Oil prices increased on Wednesday as uncertainties about omicron variant's effects on demand outlook in 2022 ease while supply outages also help the upward movements of the prices.
International benchmark Brent crude was trading at $78.88 per barrel at 0627 GMT for a 0.26% increase after closing the previous session at $78.67 a barrel.
American benchmark West Texas Intermediate (WTI) was at $76.10 per barrel at the same time for a 0.15% gain after trade ended at $75.98 a barrel in the previous session.
Both contracts reached their highest levels in almost a month of trading as omicron impact on oil prices began to ease after milder symptoms of the variant increased the euphoria about a better demand outlook next year.
Cementing positive demand sentiments, the UK said it would not impose new COVID-19 restrictions before 2022.
Meanwhile, US President Joe Biden promised to address a COVID-19 test shortage as the Omicron variant threatens to overload hospitals and disrupt travel plans.
Thousands of flights have been cancelled in the US since last week due to Omicron-induced staff shortages.
Supply disruptions in Ecuador, Libya and Nigeria also provide support on prices.
Ecuador's state-owned pipeline SOTE has ruptured due to erosion in the Amazon region.
In Libya, country's National Oil Company (NOC) said more than 300,000 bpd of crude production is shut in at fields in the western part of the country by the Petroleum Facilities Guard (PFG), a paramilitary unit tasked with protecting NOC's assets and facilities.
In Nigeria, Royal Dutch Shell declared 'force majeure' on Nigerian Forcados crude oil deliveries after a faulty barge obstructing tanker traffic last week.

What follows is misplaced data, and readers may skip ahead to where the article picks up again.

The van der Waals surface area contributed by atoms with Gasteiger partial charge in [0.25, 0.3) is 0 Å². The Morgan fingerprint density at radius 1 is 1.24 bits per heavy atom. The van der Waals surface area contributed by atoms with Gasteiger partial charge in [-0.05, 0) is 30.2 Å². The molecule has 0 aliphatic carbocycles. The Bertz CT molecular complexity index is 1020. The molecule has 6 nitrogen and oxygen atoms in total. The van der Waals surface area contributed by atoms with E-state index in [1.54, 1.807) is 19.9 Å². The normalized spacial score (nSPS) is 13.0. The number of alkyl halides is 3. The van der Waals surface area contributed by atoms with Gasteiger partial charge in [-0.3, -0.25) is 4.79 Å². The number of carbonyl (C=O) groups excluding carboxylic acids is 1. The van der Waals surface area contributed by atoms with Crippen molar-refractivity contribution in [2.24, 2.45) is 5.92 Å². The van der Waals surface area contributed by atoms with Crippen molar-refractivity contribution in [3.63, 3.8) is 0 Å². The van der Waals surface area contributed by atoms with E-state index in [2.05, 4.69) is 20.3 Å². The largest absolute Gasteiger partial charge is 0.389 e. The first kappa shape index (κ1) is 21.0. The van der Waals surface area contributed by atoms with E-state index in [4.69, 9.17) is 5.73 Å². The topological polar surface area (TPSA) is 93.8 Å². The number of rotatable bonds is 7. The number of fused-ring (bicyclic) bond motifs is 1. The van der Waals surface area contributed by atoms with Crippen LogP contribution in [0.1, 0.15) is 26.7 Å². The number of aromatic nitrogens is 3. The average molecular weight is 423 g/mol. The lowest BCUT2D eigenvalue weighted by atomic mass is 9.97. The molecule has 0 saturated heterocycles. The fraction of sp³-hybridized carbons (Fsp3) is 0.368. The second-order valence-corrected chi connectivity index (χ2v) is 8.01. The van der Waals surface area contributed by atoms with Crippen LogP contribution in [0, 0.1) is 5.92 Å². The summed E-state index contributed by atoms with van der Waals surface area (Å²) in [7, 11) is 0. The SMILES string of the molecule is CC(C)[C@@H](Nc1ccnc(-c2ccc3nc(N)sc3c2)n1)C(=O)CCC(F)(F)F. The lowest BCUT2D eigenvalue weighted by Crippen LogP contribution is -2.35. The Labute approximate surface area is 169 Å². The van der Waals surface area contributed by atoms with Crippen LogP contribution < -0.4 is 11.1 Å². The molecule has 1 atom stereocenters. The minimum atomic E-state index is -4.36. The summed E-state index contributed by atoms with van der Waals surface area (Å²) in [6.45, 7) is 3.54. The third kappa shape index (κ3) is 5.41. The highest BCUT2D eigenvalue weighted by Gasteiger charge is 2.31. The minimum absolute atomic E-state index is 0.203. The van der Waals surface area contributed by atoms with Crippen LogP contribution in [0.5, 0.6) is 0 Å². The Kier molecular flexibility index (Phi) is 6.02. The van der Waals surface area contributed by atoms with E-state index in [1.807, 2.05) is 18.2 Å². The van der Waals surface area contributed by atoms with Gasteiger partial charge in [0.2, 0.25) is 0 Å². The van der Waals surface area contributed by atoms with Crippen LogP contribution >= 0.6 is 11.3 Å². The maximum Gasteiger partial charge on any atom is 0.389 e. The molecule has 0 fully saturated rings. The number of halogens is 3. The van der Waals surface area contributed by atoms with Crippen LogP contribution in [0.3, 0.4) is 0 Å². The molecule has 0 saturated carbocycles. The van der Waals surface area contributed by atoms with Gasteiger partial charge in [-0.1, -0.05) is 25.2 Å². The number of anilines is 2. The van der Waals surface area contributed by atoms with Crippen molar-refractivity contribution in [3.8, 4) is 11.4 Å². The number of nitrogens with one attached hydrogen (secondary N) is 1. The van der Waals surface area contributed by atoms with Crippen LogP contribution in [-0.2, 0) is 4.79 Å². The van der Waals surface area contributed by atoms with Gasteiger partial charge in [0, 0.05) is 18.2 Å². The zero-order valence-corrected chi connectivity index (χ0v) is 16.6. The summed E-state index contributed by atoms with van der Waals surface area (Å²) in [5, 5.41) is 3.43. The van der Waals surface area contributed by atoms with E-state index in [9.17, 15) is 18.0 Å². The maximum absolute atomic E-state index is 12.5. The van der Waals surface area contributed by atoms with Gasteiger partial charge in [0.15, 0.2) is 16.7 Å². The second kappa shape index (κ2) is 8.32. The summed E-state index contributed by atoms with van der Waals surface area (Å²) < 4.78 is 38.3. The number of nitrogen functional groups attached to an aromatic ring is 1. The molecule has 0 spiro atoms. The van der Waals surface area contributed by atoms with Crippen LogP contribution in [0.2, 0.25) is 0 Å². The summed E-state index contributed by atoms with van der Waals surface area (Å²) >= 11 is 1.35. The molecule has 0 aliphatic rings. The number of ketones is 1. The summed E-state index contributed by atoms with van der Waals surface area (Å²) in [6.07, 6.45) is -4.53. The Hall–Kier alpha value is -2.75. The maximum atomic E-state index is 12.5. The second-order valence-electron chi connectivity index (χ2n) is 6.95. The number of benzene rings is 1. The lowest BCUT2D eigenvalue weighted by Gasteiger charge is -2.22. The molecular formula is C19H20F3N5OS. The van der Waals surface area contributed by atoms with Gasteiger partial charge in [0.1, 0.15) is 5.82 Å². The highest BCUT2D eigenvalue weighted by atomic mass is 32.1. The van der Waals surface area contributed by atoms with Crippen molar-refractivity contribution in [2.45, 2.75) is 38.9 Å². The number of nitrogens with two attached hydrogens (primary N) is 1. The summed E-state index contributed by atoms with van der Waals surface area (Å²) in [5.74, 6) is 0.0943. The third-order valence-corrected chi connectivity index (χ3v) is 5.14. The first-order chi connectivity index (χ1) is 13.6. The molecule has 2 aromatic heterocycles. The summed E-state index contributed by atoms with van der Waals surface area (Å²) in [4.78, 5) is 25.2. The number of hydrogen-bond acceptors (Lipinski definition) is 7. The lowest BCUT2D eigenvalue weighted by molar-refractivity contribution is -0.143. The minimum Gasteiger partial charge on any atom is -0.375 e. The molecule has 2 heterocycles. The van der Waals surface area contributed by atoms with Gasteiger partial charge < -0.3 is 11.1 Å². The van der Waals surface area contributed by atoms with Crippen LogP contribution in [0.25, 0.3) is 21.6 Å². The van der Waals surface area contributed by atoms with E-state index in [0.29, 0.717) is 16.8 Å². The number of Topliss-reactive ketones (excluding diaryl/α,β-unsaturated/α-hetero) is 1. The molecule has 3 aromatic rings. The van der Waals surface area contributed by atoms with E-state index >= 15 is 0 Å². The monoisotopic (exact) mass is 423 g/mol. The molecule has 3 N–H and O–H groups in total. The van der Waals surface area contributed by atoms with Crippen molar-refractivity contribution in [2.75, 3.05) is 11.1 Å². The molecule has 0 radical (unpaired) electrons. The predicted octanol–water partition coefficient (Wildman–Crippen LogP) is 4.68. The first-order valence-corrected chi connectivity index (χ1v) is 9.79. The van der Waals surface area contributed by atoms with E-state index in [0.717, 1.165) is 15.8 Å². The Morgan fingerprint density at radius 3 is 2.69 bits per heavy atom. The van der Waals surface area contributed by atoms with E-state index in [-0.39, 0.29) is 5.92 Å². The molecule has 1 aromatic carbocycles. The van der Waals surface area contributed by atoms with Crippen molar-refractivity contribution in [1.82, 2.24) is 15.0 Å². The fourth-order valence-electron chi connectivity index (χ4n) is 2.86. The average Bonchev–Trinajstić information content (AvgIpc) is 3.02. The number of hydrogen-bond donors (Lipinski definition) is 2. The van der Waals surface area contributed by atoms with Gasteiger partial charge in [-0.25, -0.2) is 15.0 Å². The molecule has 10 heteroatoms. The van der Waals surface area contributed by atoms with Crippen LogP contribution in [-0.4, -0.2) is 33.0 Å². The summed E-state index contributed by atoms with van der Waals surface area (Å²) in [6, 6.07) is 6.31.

Investors are also monitoring the upcoming meeting of the Organization of Petroleum Exporting Countries (OPEC) and its allies, known as OPEC+, on Jan. 4. The group will decide whether to increase output by 400,000 barrels per day (bpd) in February.
The OPEC+ producers in their previous meeting agreed to stick to the scheduled output scheme ignoring requests from some countries including the US to raise the production.
- Fall in US inventories help upward price movements
Late Tuesday, the American Petroleum Institute (API) announced its estimate of a fall of 3.1 million barrels in US gasoline inventories, less than the market expectation of a rise of 3.2 million barrels.
The forecast of such a large inventory draw signals a recovery in crude demand in the US, easing investor concerns over dwindling demand, which, in turn, supports higher prices.
By Sibel Morrow